# Seemingly simple system of equations

I have the following system:

$x^{2} + y = 31$

$x + y^{2} = 41$

As I try to solve it via simple substitution, I get into 4-th power equations, which I can simplify to $(x-5)(x^{3}+5x^{2}-37x-184)$ (and I am not sure how to get the cubic here). Is there a simpler way to solve this? There are 4 pairs of answers, I have got one (5 and 6).

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Rational root theorem will be helpful in finding if this cubic has a rational root. Wolfram|Alpha seems to think that there are 3 real, but irrational, roots. link. –  Srivatsan Sep 2 '11 at 20:55
If you know that 6 is a root then divide x-6 into your cubic (en.wikipedia.org/wiki/Polynomial_long_division) You'll be left with a quadratic that's easy to solve. –  Dan Piponi Oct 8 '11 at 17:44
@user80: $6$ is the $y$ correspoinding to $x=5$, not a separate root. –  Ross Millikan Oct 17 '11 at 15:48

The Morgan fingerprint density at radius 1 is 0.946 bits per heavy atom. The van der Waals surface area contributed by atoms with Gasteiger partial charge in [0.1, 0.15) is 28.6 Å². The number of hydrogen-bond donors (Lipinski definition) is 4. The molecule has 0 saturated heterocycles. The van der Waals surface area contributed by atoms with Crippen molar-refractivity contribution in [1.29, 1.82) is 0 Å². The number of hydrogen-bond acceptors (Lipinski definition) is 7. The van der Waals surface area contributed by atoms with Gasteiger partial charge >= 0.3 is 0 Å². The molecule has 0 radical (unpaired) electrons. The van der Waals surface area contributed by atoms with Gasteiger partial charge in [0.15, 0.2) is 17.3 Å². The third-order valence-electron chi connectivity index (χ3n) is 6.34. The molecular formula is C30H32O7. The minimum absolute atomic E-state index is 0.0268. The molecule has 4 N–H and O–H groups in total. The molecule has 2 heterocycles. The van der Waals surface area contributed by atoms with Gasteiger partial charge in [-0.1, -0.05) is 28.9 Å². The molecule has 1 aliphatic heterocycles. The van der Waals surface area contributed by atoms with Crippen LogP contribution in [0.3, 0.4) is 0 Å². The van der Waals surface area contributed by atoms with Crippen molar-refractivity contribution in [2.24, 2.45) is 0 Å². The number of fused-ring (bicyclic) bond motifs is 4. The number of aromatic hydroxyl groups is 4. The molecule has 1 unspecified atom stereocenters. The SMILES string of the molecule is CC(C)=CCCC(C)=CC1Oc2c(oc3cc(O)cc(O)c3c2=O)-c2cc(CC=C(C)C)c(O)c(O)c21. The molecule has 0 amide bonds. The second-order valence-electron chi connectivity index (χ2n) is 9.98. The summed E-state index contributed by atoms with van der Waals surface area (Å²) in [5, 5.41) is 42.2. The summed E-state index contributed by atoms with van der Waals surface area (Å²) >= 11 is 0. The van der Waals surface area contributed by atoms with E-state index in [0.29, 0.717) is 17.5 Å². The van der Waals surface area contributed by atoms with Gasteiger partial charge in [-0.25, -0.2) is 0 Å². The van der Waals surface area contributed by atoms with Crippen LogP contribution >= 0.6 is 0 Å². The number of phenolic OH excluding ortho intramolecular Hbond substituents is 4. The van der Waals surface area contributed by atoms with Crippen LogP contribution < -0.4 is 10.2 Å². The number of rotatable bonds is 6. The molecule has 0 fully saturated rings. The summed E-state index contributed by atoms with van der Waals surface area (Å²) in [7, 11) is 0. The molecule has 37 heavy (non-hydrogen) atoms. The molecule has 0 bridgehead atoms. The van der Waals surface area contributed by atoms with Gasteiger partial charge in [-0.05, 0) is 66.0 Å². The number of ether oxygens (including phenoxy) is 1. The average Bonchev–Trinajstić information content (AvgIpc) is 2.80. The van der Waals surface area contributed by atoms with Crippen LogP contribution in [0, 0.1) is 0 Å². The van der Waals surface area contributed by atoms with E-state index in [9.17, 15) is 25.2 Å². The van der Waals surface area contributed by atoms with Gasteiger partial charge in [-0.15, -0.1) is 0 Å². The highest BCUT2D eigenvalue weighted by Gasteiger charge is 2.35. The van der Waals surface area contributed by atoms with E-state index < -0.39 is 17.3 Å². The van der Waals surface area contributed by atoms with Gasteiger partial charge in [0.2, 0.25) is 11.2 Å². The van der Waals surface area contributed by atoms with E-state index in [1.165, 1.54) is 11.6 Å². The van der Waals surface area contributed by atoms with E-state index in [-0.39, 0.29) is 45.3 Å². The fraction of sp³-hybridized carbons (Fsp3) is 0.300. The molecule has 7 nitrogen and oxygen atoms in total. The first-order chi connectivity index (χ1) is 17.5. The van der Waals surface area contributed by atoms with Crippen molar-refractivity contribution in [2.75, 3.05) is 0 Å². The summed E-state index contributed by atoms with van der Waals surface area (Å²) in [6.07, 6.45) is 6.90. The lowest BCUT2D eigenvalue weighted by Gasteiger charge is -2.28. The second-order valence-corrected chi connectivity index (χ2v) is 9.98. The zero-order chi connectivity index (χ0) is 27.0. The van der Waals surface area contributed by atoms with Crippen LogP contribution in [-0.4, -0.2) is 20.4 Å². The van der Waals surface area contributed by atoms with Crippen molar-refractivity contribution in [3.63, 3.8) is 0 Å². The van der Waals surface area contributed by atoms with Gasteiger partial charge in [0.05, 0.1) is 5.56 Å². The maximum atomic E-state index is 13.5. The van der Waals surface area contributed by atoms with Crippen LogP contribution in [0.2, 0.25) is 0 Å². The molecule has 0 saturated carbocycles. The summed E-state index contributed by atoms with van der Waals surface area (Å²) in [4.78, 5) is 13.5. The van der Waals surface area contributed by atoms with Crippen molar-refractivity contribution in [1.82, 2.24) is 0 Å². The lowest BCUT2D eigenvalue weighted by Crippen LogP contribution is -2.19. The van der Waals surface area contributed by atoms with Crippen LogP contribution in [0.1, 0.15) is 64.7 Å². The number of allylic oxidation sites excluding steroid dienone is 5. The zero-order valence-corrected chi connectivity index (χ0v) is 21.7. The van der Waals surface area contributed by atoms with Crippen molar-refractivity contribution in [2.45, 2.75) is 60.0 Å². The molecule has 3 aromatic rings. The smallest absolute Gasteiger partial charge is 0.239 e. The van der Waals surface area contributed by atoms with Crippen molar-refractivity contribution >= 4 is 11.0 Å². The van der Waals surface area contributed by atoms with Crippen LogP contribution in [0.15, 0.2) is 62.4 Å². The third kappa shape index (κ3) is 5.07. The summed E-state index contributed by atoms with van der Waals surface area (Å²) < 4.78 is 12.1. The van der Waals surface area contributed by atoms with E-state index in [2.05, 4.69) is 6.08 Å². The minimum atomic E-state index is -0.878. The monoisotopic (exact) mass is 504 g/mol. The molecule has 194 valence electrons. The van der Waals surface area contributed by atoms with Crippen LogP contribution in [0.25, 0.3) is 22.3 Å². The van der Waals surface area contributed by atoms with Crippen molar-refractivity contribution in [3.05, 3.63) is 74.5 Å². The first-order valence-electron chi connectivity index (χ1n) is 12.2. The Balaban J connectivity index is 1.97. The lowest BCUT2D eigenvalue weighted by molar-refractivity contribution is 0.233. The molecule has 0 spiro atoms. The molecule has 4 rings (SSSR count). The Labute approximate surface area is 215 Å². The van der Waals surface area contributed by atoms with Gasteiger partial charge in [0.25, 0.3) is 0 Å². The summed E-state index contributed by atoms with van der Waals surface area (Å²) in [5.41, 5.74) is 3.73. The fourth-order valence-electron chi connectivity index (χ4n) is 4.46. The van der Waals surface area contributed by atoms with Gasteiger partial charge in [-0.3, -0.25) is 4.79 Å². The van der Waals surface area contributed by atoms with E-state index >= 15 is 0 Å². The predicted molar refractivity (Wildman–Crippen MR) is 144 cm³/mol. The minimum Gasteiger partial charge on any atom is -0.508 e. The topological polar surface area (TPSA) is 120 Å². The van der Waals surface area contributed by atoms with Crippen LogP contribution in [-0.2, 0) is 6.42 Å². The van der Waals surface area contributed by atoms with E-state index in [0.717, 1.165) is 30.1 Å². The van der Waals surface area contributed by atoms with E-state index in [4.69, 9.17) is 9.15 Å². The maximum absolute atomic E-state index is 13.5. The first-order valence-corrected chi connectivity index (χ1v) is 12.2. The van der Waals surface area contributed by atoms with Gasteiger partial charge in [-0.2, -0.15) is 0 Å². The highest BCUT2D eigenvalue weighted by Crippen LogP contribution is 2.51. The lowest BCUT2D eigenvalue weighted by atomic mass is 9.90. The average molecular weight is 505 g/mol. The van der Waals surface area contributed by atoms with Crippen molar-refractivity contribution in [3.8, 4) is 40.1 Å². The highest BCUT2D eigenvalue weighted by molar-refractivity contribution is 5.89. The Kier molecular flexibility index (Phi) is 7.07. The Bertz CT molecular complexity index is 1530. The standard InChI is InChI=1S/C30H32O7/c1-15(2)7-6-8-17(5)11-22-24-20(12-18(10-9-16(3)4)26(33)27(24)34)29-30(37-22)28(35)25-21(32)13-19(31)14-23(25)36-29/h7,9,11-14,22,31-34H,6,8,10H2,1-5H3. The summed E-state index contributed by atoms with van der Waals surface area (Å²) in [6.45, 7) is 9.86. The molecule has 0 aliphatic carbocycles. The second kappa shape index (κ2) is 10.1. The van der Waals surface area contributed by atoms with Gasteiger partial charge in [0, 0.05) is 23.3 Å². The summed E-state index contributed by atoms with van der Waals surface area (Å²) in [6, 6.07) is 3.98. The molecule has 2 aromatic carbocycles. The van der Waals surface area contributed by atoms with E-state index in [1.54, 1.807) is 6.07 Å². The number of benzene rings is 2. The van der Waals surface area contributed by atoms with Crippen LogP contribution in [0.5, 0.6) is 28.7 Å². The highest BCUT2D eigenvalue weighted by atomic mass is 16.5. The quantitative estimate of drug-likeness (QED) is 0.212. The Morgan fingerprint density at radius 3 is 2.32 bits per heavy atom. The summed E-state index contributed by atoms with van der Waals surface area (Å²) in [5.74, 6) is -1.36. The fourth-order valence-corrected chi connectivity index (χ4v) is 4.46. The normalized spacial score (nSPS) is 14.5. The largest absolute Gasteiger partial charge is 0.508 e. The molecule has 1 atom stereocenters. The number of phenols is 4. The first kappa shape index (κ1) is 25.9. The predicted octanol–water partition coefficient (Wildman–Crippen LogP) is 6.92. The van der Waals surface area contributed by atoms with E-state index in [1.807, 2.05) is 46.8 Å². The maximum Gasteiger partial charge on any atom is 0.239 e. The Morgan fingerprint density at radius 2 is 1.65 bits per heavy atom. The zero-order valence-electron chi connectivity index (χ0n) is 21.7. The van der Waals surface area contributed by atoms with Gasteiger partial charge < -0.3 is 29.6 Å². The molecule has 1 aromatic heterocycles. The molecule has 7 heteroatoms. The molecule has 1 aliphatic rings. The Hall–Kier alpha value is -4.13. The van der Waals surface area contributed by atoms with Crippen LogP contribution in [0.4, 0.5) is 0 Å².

## 2 Answers

One equation represents a parabola with a vertical axis opening downward, and the other represents a parabola with a horizontal axis opening leftward. You can see from a sketch that there should be four intersection points.

The roots of your cubic can be solved for exactly using the cubic formula: http://en.wikipedia.org/wiki/Cubic_function#General_formula_of_roots.

It appears that your roots are not rational, nor are they square roots of rationals. So the remaining $y$-coordinates will not be rational either.

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OP will probably want to use the trigonometric form of the cubic formula, given that this is the casus irreduciblis. –  Ｊ. Ｍ. Sep 3 '11 at 1:55

In general, your method seems to work great for two parabolas. The reason why is because we have Cardano's Method to solve the cubic and General Solutions to the Quartic for cases when it does not reduce. These aren't so bad to use, right? But what's great is that this will always work for nondegenerate cases.

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